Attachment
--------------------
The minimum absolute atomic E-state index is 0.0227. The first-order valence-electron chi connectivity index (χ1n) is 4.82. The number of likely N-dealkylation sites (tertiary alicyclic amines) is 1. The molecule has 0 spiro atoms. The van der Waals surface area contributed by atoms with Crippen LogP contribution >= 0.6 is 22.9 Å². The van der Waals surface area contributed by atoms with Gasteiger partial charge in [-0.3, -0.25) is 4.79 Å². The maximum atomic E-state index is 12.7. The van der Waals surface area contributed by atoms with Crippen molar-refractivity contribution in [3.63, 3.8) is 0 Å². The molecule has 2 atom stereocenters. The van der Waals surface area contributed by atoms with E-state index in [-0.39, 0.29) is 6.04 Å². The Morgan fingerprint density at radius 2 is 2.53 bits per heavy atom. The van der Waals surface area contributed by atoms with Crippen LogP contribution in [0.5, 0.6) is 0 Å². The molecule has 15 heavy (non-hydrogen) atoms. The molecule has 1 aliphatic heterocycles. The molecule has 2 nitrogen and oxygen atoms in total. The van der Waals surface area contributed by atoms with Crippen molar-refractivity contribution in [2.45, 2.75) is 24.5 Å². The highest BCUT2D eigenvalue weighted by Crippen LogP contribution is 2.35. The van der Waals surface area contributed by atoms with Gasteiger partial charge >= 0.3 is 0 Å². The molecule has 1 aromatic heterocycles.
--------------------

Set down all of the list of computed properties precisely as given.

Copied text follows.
The minimum absolute atomic E-state index is 0.0227. The first-order valence-electron chi connectivity index (χ1n) is 4.82. The number of likely N-dealkylation sites (tertiary alicyclic amines) is 1. The molecule has 0 spiro atoms. The van der Waals surface area contributed by atoms with Crippen LogP contribution >= 0.6 is 22.9 Å². The van der Waals surface area contributed by atoms with Gasteiger partial charge in [-0.3, -0.25) is 4.79 Å². The maximum atomic E-state index is 12.7. The van der Waals surface area contributed by atoms with Crippen molar-refractivity contribution in [3.63, 3.8) is 0 Å². The molecule has 2 atom stereocenters. The van der Waals surface area contributed by atoms with E-state index in [-0.39, 0.29) is 6.04 Å². The Morgan fingerprint density at radius 2 is 2.53 bits per heavy atom. The van der Waals surface area contributed by atoms with Crippen LogP contribution in [0.5, 0.6) is 0 Å². The molecule has 15 heavy (non-hydrogen) atoms. The molecule has 1 aliphatic heterocycles. The molecule has 2 nitrogen and oxygen atoms in total. The van der Waals surface area contributed by atoms with Crippen molar-refractivity contribution in [2.45, 2.75) is 24.5 Å². The highest BCUT2D eigenvalue weighted by Crippen LogP contribution is 2.35. The van der Waals surface area contributed by atoms with Gasteiger partial charge >= 0.3 is 0 Å². The molecule has 1 aromatic heterocycles.